From episode 3 of the ongoing season of Coke Studio is this gem by Jal and female semi-classical folk singer Quratulain Balouch (If that description makes you imagine an older but elegant woman, hah!)
The song begins with one of Jal’s first hits Panchi and melts into this song Tere Ishq Mein Jo Bhi Doob Gaya. With such wonderful melody and poetry I have to say: I’d pay to live in a universe where god existed and was so tangible like the song describes.
The original Tere Ishq Mein by Allan Faqir and Mohammad Ali Sheikhi:
I’d also pay to live in a universe where I could sing the song below with the devotion of Areib Azhar but without having to abandon intellectual honesty.
Even though the gods we often describe don’t exist I still love devotional music. It is a strange experience though, something like holding on to the rails of faith to climb a rock, experiencing the view at the top, climbing down and walking away realizing that it is unwise to carry the rails all the time.
Pakistan: Where are your not-very-beautiful women? And I suppose I speak on behalf of girls (and in few cases, men) everywhere when I ask: Where are your not-very-handsome menfolk? (Is being a maulana the only career choice for them?)
I have recently become a fan of the videos. With my little knowledge, I think they are shot and edited to perfection.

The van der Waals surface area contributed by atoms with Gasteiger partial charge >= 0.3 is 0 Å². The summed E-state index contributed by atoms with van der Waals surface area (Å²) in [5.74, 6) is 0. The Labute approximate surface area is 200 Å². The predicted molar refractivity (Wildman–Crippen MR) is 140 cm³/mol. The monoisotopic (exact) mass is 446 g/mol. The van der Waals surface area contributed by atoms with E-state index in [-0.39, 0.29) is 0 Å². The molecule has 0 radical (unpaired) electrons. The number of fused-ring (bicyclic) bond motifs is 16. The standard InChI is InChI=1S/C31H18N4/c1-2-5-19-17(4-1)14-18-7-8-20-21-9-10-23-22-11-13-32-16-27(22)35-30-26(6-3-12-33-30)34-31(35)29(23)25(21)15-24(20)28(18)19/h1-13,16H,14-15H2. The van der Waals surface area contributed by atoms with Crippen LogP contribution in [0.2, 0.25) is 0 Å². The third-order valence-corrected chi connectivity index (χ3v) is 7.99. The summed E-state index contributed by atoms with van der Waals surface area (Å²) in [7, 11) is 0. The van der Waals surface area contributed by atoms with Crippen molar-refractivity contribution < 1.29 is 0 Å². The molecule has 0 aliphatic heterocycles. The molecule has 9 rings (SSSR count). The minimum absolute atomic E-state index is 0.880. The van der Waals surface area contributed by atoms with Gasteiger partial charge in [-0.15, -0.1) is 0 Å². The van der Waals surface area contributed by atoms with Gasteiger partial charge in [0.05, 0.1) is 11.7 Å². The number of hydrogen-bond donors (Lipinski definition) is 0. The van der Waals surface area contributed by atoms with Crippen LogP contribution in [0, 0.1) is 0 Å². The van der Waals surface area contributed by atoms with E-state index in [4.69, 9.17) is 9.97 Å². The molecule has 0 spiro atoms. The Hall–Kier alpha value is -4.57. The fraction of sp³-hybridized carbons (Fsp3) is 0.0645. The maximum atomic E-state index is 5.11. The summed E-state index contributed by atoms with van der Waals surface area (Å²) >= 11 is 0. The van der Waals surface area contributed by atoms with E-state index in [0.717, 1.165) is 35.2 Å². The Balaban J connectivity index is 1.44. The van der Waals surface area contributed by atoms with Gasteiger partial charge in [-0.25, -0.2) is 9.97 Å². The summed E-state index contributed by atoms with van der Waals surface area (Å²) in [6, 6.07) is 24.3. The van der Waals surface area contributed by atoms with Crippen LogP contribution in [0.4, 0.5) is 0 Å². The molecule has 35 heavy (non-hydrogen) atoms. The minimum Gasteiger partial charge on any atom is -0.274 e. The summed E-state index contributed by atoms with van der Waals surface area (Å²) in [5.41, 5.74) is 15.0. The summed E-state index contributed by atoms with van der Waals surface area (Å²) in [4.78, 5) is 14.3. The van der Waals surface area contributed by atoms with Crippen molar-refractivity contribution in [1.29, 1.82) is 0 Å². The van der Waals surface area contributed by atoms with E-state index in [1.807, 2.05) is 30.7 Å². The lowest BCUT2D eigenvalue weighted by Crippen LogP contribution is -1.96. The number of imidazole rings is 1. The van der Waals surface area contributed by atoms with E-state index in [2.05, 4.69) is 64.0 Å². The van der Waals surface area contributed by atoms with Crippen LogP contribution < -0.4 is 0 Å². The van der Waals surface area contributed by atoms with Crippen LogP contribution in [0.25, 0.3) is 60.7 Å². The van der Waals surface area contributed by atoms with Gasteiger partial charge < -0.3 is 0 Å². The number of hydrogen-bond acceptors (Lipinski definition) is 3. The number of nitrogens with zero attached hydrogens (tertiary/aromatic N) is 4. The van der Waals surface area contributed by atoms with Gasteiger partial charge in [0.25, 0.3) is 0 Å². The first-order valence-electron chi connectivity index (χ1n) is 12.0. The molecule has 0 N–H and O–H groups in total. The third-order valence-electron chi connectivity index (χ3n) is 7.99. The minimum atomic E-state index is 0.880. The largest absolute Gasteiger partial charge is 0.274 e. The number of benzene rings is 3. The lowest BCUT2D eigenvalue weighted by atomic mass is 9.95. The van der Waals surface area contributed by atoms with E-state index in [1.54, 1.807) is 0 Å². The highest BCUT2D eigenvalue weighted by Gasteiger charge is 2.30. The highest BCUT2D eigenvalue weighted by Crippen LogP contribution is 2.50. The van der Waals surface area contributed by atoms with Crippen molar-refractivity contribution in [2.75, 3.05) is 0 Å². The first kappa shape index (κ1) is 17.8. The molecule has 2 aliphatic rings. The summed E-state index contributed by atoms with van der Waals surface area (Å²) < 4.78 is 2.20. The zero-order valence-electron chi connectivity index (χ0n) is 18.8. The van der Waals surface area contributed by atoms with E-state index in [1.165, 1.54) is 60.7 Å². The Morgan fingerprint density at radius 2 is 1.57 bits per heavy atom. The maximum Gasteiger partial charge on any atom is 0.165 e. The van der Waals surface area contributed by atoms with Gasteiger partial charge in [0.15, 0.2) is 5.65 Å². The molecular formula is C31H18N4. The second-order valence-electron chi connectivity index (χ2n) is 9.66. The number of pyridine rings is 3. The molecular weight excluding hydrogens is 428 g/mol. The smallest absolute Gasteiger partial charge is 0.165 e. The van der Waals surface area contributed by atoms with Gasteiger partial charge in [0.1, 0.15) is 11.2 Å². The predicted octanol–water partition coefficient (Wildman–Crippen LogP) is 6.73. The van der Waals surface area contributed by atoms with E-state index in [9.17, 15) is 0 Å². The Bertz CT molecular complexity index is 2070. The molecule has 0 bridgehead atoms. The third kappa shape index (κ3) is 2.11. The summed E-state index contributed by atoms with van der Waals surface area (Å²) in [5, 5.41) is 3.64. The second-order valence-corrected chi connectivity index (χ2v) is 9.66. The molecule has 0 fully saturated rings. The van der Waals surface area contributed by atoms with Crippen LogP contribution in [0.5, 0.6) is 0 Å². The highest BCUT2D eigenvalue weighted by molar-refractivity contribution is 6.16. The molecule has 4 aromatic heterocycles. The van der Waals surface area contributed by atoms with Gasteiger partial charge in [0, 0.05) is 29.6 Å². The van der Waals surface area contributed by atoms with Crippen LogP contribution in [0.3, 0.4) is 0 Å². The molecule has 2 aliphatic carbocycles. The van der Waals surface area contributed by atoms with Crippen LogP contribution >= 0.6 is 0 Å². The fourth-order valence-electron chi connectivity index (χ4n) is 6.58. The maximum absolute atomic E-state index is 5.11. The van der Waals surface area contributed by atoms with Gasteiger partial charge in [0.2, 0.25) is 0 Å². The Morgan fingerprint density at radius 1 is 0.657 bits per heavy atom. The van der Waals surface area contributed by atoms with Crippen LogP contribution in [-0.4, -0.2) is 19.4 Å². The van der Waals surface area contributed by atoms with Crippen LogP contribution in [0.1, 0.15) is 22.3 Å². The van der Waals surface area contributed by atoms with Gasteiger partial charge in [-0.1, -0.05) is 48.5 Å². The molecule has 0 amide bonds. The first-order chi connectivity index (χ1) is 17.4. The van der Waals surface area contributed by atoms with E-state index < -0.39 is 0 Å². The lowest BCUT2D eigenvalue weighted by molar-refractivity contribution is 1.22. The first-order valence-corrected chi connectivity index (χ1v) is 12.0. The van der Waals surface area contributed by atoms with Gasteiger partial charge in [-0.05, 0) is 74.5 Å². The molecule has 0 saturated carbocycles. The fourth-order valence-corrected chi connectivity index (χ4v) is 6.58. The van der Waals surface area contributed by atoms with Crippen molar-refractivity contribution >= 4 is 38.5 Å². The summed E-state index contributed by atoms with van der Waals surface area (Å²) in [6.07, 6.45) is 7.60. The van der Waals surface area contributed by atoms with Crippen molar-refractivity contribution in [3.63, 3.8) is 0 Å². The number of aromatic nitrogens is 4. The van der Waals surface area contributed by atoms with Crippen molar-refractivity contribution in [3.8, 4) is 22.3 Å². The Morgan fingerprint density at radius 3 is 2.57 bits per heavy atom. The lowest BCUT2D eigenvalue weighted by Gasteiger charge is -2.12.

I see so many parallels between a well designed gadget and the production of Coke Studio. Let’s start with the user experience: Each video, without trying too hard, takes the viewer through the sounds. Often, these are sounds so deep within layers of music that you wouldn’t have noticed it without the video edit. The music never descends into cacophony (like here): Sounds appear and disappear when required. The attention to detail: Notice how on the lyrics page, the lyrics are called Poetry. Poetry sounds so much more apt, no?
Granted, these details were probably not even intended. But that is to be expected: Good design happens because it is in the DNA of a group. One cannot decide to design something well. (Amusing fact: This simple realization often takes decades.)
I wish I could meet Rohail Hyatt in person and thank him for the gift that is Coke Studio. I cannot count the number of of times the music has taken me through hikes, moods, exhaustions and mountains. [Dannah Pan Daanah took me through the heat of the Grand Canyon three weeks ago, Senraan Ra Baairya through the snowy slopes of Mt. Tallac last weekend and I suppose Panchi will be around for the icy steeps of Mt. Shasta this weekend.]
I imagine the same is true of all the readers here.
[Tip: To feel awwww at any time, Chal Diyay, 3:33.]
P.S. A mea culpa about Coke Studio at MTV. I knew I was quick in writing it off. It took me a weekend and many, many listens to understand what the artists were going for.
I am addicted to Chadhta Sooraj. Compare it with Aziz Nazan’s original or even Sonu Nigam’s version (although some of the improvement is because of a rhythm-change). O Majhi Re is tastefully done and that deserves praise. Hoo is wonderful (It the only song that ought to remind you of Coke Studio). Yaar Basainda took the longest to like but I got there.
That’s about it. I tried hard to like the rest of the songs — but I blame the dissonance.